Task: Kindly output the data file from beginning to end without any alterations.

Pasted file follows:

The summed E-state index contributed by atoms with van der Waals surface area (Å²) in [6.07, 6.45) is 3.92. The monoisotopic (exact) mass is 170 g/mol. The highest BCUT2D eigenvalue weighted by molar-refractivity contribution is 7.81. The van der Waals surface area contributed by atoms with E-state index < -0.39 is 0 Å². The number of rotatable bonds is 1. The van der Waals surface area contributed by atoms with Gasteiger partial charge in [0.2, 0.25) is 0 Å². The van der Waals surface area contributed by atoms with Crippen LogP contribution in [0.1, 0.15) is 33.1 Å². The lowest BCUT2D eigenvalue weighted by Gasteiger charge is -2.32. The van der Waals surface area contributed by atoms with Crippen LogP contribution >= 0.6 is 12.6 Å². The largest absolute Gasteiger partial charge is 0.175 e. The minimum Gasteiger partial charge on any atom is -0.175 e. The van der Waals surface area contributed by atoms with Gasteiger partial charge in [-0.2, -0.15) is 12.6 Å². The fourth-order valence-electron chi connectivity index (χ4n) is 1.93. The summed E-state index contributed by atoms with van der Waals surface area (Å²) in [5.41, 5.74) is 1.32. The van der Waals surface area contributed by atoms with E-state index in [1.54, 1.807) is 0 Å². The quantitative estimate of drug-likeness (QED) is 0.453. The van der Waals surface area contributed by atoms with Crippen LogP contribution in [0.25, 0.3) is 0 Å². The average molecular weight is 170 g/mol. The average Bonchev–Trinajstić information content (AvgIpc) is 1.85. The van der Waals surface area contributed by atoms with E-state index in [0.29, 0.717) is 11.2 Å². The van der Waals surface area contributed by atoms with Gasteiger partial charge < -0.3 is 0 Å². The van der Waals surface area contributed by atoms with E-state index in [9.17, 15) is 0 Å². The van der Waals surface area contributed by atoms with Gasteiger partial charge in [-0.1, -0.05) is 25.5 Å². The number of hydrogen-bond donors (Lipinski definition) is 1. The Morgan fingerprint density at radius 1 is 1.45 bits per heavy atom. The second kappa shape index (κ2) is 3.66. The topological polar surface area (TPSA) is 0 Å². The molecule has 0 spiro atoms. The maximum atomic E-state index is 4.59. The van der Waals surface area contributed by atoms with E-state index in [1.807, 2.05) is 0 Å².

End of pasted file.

The summed E-state index contributed by atoms with van der Waals surface area (Å²) in [6.07, 6.45) is 3.92. The monoisotopic (exact) mass is 170 g/mol. The highest BCUT2D eigenvalue weighted by molar-refractivity contribution is 7.81. The van der Waals surface area contributed by atoms with E-state index < -0.39 is 0 Å². The number of rotatable bonds is 1. The van der Waals surface area contributed by atoms with Gasteiger partial charge in [0.2, 0.25) is 0 Å². The van der Waals surface area contributed by atoms with Crippen LogP contribution in [0.1, 0.15) is 33.1 Å². The lowest BCUT2D eigenvalue weighted by Gasteiger charge is -2.32. The van der Waals surface area contributed by atoms with Crippen LogP contribution >= 0.6 is 12.6 Å². The largest absolute Gasteiger partial charge is 0.175 e. The minimum Gasteiger partial charge on any atom is -0.175 e. The van der Waals surface area contributed by atoms with Gasteiger partial charge in [-0.2, -0.15) is 12.6 Å². The fourth-order valence-electron chi connectivity index (χ4n) is 1.93. The summed E-state index contributed by atoms with van der Waals surface area (Å²) in [5.41, 5.74) is 1.32. The van der Waals surface area contributed by atoms with E-state index in [1.54, 1.807) is 0 Å². The quantitative estimate of drug-likeness (QED) is 0.453. The van der Waals surface area contributed by atoms with Crippen LogP contribution in [0.25, 0.3) is 0 Å². The average molecular weight is 170 g/mol. The average Bonchev–Trinajstić information content (AvgIpc) is 1.85. The van der Waals surface area contributed by atoms with E-state index in [0.29, 0.717) is 11.2 Å². The van der Waals surface area contributed by atoms with Gasteiger partial charge < -0.3 is 0 Å². The van der Waals surface area contributed by atoms with E-state index in [9.17, 15) is 0 Å². The van der Waals surface area contributed by atoms with Gasteiger partial charge in [-0.1, -0.05) is 25.5 Å². The number of hydrogen-bond donors (Lipinski definition) is 1. The Morgan fingerprint density at radius 1 is 1.45 bits per heavy atom. The second kappa shape index (κ2) is 3.66. The topological polar surface area (TPSA) is 0 Å². The molecule has 0 spiro atoms. The maximum atomic E-state index is 4.59. The van der Waals surface area contributed by atoms with E-state index in [1.807, 2.05) is 0 Å².